[3] ATLAS Collaboration, The ATLAS Experiment at the CERN Large Hadron Collider, JINST 3 (2008) S08003. DOI:10.1088/1748-0221/3/08/S08003 [2120 citations.]


Supporting references

[4] B.E. Cox and J.R. Forshaw, POMWIG: Herwig for diffractive interactions, Computer Physics Communications 144 (2002) 104-110. DOI:10.1016/S0010-4655(01)00467-2 [82 citations.]


[5] ATLAS Collaboration, Observation of a new particle in the search for the Standard Model Higgs boson with the ATLAS detector at the LHC, Physics Letters B716 (2012) 1. DOI: 10.1016/j.physletb.2012.08.020 [1897 citations.]


[6] ATLAS Collaboration, Jet energy measurement with the ATLAS detector in proton-proton collisions at √s = 7 TeV, European Physical Journal C73 (2013) 2304. DOI: 10.1140/epjc/s10052-013-2304-2 [336 citations.]


Details of the impact

Brian Cox's success in communicating science to a broad audience is underpinned by his credentials as a leading researcher, and by the research of the particle physics group in Manchester. He set out to convey the excitement of particle-physics research, through the broadcast media, contributing significantly to public interest in, and understanding of, the search for the Higgs boson, and has gone on to popularise many other areas of science. His deep understanding of much of the material he presents makes him an authoritative voice, and his specific expertise in particle physics regularly informs his media work. With Jeff Forshaw, his writing on popular science books adds to the reach of the impact.

Spreading the excitement of particle physics

2008 saw the iTunes release of the final 4 in a series of 12 CERN-LHC podcasts funded by the STFC in which "Dr Brian Cox invites a series of unlikely guests around the biggest experiment in the history of the universe" which have become popular downloads [A]. Shortly after these, Cox was interviewed on the BBC Horizon programme "The 6 Billion Dollar Experiment" whilst he was working at CERN. As a result of that initial appearance, Andrew Cohen (current Head of Science at the BBC) invited Cox to present "The Big Bang Machine" for BBC4. In this 1 hour show, first broadcast on 4 September 2008, "Brian Cox visits Geneva to take a look around CERN's Large Hadron Collider before this vast, 27km long, machine is sealed off and a simulation experiment begins to try and create the conditions that existed just a billionth of a second after the Big Bang" [B]. This programme was repeated 3 times after initial broadcast (Sept 2008, Jan 2009, Aug 2011) and was seen by a total of over a million viewers of which nearly 40% were female — unusual for a programme about physics — with a broad range of ages (16% 4-15, 43% 16-34 and 33% 55+) [C].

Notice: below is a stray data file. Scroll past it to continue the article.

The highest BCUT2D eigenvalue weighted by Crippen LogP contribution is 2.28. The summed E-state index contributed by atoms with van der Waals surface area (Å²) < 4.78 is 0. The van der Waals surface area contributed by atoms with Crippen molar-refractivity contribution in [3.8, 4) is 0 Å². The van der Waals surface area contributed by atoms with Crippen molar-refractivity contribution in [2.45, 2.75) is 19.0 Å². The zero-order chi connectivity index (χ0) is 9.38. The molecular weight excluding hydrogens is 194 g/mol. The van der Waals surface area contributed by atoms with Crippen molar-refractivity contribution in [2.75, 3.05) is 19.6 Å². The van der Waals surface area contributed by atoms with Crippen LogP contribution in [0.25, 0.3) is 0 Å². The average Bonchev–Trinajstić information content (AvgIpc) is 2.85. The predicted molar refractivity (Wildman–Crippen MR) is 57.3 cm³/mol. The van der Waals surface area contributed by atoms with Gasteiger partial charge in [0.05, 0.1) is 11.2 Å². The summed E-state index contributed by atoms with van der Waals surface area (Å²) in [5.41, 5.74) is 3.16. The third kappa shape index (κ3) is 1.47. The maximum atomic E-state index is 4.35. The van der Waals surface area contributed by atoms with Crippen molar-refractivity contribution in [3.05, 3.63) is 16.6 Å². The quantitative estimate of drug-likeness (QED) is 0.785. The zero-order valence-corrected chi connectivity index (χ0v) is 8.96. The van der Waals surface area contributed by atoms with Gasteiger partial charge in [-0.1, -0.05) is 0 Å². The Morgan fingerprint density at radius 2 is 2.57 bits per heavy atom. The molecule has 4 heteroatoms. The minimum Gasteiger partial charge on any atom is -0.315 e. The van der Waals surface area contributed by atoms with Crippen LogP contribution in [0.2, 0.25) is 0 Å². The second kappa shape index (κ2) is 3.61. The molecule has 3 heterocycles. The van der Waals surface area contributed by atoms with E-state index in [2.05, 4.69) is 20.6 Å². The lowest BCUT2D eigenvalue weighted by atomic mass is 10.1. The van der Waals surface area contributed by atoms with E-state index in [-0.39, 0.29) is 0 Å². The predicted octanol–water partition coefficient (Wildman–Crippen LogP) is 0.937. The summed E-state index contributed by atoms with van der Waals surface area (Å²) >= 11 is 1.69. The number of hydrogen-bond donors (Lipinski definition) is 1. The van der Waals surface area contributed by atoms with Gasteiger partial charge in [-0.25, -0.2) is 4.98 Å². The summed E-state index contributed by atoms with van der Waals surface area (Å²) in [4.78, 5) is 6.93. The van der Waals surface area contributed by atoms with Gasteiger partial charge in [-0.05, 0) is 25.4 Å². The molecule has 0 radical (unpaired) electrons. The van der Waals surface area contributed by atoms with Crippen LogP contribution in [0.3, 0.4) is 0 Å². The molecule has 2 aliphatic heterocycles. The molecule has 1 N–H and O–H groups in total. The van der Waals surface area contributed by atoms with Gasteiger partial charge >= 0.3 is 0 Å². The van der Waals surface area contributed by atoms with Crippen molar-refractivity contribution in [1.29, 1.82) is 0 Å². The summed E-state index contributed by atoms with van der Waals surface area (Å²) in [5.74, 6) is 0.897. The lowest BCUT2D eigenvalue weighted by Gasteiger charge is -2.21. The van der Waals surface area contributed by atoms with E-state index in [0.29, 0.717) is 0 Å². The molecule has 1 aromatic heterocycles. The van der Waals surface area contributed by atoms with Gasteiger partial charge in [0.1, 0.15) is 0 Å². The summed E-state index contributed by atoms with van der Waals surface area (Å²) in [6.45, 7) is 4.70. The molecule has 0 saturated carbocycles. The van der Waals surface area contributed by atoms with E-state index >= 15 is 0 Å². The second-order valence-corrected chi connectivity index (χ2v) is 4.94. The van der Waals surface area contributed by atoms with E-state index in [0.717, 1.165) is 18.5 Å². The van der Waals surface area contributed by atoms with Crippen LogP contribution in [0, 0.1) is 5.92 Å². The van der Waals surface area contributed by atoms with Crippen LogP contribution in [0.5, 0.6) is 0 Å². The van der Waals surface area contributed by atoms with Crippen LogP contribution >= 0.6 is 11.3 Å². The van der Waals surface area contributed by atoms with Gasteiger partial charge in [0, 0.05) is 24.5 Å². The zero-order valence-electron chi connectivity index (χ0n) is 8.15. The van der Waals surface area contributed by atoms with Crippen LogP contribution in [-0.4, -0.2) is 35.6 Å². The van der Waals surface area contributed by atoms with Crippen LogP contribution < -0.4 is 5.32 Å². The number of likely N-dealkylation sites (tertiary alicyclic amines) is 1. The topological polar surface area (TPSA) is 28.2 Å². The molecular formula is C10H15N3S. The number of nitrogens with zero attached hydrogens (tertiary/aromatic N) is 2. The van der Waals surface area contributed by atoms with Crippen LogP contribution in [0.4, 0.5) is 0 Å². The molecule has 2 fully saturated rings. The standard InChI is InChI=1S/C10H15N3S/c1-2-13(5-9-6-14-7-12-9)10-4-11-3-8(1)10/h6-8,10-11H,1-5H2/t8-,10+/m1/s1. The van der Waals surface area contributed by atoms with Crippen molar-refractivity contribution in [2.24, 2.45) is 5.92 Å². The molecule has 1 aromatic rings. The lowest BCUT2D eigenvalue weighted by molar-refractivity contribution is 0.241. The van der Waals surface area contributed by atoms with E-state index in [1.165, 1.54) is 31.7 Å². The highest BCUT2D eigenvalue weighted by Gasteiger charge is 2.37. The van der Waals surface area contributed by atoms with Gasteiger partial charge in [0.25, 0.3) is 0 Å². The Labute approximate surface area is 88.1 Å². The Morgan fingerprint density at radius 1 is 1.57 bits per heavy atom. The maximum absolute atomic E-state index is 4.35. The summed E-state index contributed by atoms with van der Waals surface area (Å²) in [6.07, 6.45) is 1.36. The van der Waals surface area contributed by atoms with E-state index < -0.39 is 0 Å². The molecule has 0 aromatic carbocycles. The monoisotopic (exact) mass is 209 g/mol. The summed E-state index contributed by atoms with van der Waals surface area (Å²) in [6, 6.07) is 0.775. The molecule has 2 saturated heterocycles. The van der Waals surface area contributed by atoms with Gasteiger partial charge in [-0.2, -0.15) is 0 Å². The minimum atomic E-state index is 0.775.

Taking science broadcasting to a new level

Building on his background in particle physics, the success of "Big Bang Machine" led rapidly to three further Horizon programmes: "What on Earth is wrong with gravity?", "What time is it?" and "Can we make a star on Earth?". The success of these programmes was the trigger for the "Wonders of the Solar System" five-programme mini-series. Audience figures for the series were extremely high and persistent, averaging over 3 million per programme, and regularly featuring in the top 3 BBC2 programmes of the week [C]. Wonders of the Solar System won a Peabody Award in the USA for excellence in documentary film making. In 2011 Cox won "Best Presenter" at the Royal Television Society awards for Wonders of the Solar System and at the Broadcasting Press Guild Awards he won the award for best performer in a non-acting role, while Wonders of the Solar System was named best documentary series.